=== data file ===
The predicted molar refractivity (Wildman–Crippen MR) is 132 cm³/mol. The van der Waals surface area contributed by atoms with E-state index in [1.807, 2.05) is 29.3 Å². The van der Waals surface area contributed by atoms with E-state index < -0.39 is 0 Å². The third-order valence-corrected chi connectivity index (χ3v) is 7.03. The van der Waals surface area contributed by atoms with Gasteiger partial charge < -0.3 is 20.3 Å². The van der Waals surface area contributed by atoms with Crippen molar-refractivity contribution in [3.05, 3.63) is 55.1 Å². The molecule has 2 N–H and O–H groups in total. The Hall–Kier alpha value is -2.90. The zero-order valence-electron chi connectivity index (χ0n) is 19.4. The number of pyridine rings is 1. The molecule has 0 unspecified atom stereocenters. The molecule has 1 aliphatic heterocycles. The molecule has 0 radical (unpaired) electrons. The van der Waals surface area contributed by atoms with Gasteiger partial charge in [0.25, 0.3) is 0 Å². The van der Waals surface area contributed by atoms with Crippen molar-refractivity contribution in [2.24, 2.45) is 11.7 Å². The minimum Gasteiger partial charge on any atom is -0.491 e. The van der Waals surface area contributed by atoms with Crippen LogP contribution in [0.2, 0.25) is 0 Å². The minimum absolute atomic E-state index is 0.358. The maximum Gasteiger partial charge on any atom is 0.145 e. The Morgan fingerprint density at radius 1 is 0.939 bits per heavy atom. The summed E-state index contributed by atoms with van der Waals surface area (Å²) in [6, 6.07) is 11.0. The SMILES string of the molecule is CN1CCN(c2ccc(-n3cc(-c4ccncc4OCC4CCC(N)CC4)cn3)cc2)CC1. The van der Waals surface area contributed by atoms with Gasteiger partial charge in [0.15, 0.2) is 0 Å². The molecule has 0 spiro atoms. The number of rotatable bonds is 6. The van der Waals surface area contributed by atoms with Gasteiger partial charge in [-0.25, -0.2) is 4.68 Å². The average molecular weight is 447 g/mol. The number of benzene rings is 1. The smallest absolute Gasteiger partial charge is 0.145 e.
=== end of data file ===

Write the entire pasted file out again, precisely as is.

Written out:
The predicted molar refractivity (Wildman–Crippen MR) is 132 cm³/mol. The van der Waals surface area contributed by atoms with E-state index in [1.807, 2.05) is 29.3 Å². The van der Waals surface area contributed by atoms with E-state index < -0.39 is 0 Å². The third-order valence-corrected chi connectivity index (χ3v) is 7.03. The van der Waals surface area contributed by atoms with Gasteiger partial charge < -0.3 is 20.3 Å². The van der Waals surface area contributed by atoms with Crippen molar-refractivity contribution in [3.05, 3.63) is 55.1 Å². The molecule has 2 N–H and O–H groups in total. The Hall–Kier alpha value is -2.90. The zero-order valence-electron chi connectivity index (χ0n) is 19.4. The number of pyridine rings is 1. The molecule has 0 unspecified atom stereocenters. The molecule has 1 aliphatic heterocycles. The molecule has 0 radical (unpaired) electrons. The van der Waals surface area contributed by atoms with Gasteiger partial charge in [0.25, 0.3) is 0 Å². The van der Waals surface area contributed by atoms with Crippen molar-refractivity contribution in [2.24, 2.45) is 11.7 Å². The minimum Gasteiger partial charge on any atom is -0.491 e. The van der Waals surface area contributed by atoms with Crippen LogP contribution in [0.2, 0.25) is 0 Å². The minimum absolute atomic E-state index is 0.358. The maximum Gasteiger partial charge on any atom is 0.145 e. The Morgan fingerprint density at radius 1 is 0.939 bits per heavy atom. The summed E-state index contributed by atoms with van der Waals surface area (Å²) in [6, 6.07) is 11.0. The SMILES string of the molecule is CN1CCN(c2ccc(-n3cc(-c4ccncc4OCC4CCC(N)CC4)cn3)cc2)CC1. The van der Waals surface area contributed by atoms with Gasteiger partial charge in [0.15, 0.2) is 0 Å². The molecule has 0 spiro atoms. The number of rotatable bonds is 6. The van der Waals surface area contributed by atoms with Gasteiger partial charge in [-0.25, -0.2) is 4.68 Å². The average molecular weight is 447 g/mol. The number of benzene rings is 1. The smallest absolute Gasteiger partial charge is 0.145 e.